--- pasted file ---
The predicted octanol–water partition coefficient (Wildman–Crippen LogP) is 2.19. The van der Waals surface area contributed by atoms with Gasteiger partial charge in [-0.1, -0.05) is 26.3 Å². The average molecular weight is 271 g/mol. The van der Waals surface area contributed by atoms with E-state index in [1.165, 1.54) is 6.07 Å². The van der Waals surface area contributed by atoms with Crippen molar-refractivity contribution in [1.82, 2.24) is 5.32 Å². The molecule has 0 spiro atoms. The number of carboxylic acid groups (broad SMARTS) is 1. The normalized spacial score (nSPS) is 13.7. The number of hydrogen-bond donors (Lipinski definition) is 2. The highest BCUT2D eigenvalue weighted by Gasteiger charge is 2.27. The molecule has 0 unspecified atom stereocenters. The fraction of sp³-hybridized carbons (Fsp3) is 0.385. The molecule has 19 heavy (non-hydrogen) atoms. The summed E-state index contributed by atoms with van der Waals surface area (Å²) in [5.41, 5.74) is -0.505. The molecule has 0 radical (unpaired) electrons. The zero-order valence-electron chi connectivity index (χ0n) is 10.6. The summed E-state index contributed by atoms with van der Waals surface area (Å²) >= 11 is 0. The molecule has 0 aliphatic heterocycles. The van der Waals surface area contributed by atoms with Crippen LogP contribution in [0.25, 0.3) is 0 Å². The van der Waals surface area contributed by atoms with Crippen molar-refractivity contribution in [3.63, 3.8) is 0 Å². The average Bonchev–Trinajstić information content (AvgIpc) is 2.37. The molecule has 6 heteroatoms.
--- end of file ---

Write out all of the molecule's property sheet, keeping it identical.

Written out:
The predicted octanol–water partition coefficient (Wildman–Crippen LogP) is 2.19. The van der Waals surface area contributed by atoms with Gasteiger partial charge in [-0.1, -0.05) is 26.3 Å². The average molecular weight is 271 g/mol. The van der Waals surface area contributed by atoms with E-state index in [1.165, 1.54) is 6.07 Å². The van der Waals surface area contributed by atoms with Crippen molar-refractivity contribution in [1.82, 2.24) is 5.32 Å². The molecule has 0 spiro atoms. The number of carboxylic acid groups (broad SMARTS) is 1. The normalized spacial score (nSPS) is 13.7. The number of hydrogen-bond donors (Lipinski definition) is 2. The highest BCUT2D eigenvalue weighted by Gasteiger charge is 2.27. The molecule has 0 unspecified atom stereocenters. The fraction of sp³-hybridized carbons (Fsp3) is 0.385. The molecule has 19 heavy (non-hydrogen) atoms. The summed E-state index contributed by atoms with van der Waals surface area (Å²) in [5.41, 5.74) is -0.505. The molecule has 0 radical (unpaired) electrons. The zero-order valence-electron chi connectivity index (χ0n) is 10.6. The summed E-state index contributed by atoms with van der Waals surface area (Å²) >= 11 is 0. The molecule has 0 aliphatic heterocycles. The van der Waals surface area contributed by atoms with Crippen LogP contribution in [0.25, 0.3) is 0 Å². The van der Waals surface area contributed by atoms with Crippen molar-refractivity contribution in [3.63, 3.8) is 0 Å². The average Bonchev–Trinajstić information content (AvgIpc) is 2.37. The molecule has 6 heteroatoms.